British fishermen believe that a BREXIT fisheries agreement is still a long way off, despite Boris Johnson’s major concession to Brussels last week.
Last week Lord Johnson’s chief negotiator, Lord Frost, presented the EU with a three-year adjustment period for fisheries. Despite this huge concession from Britain, a fisheries deal remains elusive as the time for Brexit negotiations is running out. Speaking to Express.co.uk, executive director of the National Federation of Fishermen’s Organizations, Barrie Deas argued that the EU would not yet consider Britain an independent state.
Indeed, Deas stated that large gaps remain between the two sides as EU states like France desperately try to maintain full access to UK waters.
He said, “I think we are far from an agreement.
“My understanding is that this idea of a three year adjustment period was something that Britain proposed to the EU but didn’t really get a response.
“I think the amount of adjustment in the quota shares required to reflect the UK’s new status as an independent coastal state is likely to be much more significant.
“That is where the big void lies, and countries like France are digging in.”
Last week the UK signed a historic fisheries agreement with Norway, the first as an independent coastal nation.
This agreement provides for annual negotiations on access to waters and quotas.
Given the proposal on quotas and access, this illustrates the strange demands the EU is making, Deas said.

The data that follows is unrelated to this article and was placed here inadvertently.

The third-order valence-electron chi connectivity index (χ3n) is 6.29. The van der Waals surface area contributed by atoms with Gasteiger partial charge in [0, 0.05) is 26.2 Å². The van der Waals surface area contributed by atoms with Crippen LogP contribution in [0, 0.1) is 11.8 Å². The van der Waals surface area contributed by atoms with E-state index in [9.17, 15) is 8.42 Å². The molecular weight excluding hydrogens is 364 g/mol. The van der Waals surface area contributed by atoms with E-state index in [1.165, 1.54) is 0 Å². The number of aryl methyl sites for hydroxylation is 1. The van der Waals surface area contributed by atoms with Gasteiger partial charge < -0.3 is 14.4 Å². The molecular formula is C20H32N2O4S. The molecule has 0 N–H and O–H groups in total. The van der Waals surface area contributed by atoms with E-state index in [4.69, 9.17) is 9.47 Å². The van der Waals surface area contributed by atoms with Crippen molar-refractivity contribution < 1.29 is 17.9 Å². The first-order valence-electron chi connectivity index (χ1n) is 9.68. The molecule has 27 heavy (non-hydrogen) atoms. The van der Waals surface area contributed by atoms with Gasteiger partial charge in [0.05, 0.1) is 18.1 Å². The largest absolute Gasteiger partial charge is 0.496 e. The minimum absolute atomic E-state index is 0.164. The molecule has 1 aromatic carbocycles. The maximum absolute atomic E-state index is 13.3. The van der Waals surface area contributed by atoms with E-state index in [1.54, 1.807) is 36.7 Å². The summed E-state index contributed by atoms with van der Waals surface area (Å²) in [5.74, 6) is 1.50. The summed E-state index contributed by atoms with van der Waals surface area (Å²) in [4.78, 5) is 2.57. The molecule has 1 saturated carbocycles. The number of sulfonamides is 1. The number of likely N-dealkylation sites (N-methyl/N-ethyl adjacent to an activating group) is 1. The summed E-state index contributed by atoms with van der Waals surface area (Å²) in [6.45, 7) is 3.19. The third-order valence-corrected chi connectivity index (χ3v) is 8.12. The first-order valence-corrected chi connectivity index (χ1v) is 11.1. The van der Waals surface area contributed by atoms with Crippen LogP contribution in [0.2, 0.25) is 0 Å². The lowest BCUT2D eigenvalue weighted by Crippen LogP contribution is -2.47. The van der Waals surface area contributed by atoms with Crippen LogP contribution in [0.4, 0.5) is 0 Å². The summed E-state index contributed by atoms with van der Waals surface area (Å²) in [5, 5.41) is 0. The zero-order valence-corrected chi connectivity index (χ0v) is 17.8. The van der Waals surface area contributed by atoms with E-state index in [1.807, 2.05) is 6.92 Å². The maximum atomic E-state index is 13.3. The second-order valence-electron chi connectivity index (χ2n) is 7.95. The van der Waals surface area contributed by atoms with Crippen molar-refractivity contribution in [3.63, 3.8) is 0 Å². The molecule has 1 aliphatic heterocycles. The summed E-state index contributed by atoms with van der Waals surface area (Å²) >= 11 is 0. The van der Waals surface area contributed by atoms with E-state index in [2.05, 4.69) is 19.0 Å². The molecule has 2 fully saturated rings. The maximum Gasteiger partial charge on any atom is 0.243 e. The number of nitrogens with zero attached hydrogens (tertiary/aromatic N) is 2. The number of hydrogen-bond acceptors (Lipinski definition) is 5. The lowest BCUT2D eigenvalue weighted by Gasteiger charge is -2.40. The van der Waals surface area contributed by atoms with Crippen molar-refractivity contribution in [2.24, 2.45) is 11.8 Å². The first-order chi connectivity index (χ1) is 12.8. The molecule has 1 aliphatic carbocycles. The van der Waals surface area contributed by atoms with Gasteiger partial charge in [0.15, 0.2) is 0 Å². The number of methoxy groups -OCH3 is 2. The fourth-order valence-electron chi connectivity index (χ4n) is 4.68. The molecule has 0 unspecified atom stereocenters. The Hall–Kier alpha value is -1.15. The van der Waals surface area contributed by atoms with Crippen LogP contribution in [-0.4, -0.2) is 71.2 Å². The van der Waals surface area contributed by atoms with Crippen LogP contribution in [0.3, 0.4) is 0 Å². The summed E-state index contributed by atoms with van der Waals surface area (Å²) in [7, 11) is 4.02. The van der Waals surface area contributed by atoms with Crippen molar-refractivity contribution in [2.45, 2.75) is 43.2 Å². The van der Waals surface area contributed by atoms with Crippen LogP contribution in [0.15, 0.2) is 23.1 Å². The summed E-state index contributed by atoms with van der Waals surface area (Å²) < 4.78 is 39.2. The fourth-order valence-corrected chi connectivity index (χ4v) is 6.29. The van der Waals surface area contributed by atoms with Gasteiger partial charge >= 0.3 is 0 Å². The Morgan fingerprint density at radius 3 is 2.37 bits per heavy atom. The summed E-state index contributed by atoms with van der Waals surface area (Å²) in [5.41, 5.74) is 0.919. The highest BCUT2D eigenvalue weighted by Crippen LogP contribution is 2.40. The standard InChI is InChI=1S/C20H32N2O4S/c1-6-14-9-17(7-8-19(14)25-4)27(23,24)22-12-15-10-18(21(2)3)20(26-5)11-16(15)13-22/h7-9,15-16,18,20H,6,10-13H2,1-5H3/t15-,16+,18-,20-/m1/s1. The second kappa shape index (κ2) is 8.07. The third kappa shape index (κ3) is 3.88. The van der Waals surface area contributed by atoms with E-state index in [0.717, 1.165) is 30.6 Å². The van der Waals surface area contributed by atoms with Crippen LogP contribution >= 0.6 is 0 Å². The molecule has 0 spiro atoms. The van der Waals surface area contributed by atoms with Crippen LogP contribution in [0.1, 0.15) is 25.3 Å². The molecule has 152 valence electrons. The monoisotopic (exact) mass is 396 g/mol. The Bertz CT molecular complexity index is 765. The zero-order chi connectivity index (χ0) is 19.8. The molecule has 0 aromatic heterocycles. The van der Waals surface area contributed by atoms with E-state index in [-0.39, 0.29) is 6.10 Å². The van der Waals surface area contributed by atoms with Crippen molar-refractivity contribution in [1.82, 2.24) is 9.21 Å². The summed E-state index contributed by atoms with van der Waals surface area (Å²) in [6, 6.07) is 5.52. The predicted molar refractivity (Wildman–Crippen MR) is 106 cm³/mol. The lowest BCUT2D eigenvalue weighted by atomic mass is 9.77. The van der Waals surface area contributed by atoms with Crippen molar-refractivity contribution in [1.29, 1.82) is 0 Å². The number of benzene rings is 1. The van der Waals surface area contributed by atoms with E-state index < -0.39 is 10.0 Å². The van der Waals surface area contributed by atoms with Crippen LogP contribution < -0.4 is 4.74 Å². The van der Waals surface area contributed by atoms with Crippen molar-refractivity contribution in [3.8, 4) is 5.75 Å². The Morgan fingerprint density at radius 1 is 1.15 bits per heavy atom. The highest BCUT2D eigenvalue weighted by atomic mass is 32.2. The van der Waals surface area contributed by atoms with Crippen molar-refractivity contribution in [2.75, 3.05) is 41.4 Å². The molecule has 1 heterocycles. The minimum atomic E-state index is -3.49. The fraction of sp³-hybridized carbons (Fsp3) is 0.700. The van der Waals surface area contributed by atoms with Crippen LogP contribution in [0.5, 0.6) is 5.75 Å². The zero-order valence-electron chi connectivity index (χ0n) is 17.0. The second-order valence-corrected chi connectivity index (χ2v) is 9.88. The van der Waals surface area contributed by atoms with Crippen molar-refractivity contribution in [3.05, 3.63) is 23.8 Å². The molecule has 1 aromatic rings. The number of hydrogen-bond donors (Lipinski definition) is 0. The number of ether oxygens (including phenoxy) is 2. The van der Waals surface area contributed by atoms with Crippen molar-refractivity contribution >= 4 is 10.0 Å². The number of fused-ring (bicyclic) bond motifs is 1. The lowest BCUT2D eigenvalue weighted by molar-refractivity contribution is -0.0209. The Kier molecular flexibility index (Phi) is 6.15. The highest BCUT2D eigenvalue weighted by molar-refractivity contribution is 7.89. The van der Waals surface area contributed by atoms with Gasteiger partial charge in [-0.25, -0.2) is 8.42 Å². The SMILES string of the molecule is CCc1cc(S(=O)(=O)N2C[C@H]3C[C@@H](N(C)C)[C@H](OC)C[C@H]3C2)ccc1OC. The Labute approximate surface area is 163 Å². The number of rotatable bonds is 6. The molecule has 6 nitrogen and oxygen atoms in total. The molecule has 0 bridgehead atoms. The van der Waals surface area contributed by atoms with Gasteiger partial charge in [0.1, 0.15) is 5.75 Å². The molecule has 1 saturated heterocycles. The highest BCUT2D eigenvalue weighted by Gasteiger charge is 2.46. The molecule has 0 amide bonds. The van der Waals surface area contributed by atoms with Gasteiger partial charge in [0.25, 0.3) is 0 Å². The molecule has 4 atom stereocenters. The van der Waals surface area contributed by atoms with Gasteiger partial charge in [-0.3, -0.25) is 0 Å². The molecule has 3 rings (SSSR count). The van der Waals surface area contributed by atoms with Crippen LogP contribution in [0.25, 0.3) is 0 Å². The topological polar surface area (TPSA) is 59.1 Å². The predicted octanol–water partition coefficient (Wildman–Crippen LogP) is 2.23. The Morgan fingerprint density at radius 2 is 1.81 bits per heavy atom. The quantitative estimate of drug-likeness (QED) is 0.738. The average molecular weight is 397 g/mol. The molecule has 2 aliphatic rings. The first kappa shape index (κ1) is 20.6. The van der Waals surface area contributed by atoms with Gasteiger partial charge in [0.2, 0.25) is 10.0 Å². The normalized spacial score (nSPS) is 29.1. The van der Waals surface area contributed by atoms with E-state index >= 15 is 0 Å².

This agreement is also similar to the treaty between the EU and Norway and should form the basis for a future agreement between Brussels and the UK.
He added: “I think the Norway deal is great because it is the first fisheries deal that defines the UK as an independent coastal state and how the EU should deal with the UK.
“The agreement between the EU and Norway also shows how Brussels treated the nation for 40 years.
“This is how Britain will refer to the Faroe Islands, Norway and Iceland, and it will only make it clear how strange the EU’s demands are.
“And I even think the EU Commission finds their demands strange.”
Despite claims that the EU’s demands were bizarre, Mr Deas concluded that UK officials had stated that UK fisheries remained key to their negotiating position.
On Monday, the German Chancellor met with EU officials, namely French President Emmanuel Macron, to urge them to drop their demands on the fisheries.
Ms. Merkel was also supported by her Foreign Minister Heiko Mass, who called on the EU states to support a Brexit compromise.
States like France still want access to British waters, similar to what they achieved in the Common Fisheries Policy.
Since Britain is an independent state, Lord Frost has refused this request.
As part of his three-year transition proposal, both sides would use this time to adjust to new measures, giving coastal communities time to adjust.
The catch quotas are also being reduced from year to year.
After the last round of negotiations, Lord Frost said: “Regarding fisheries, the gap between us is unfortunately very large and without further realism and flexibility from the EU there is a risk that no bridging is possible.
“These questions are fundamental to our future status as an independent country.”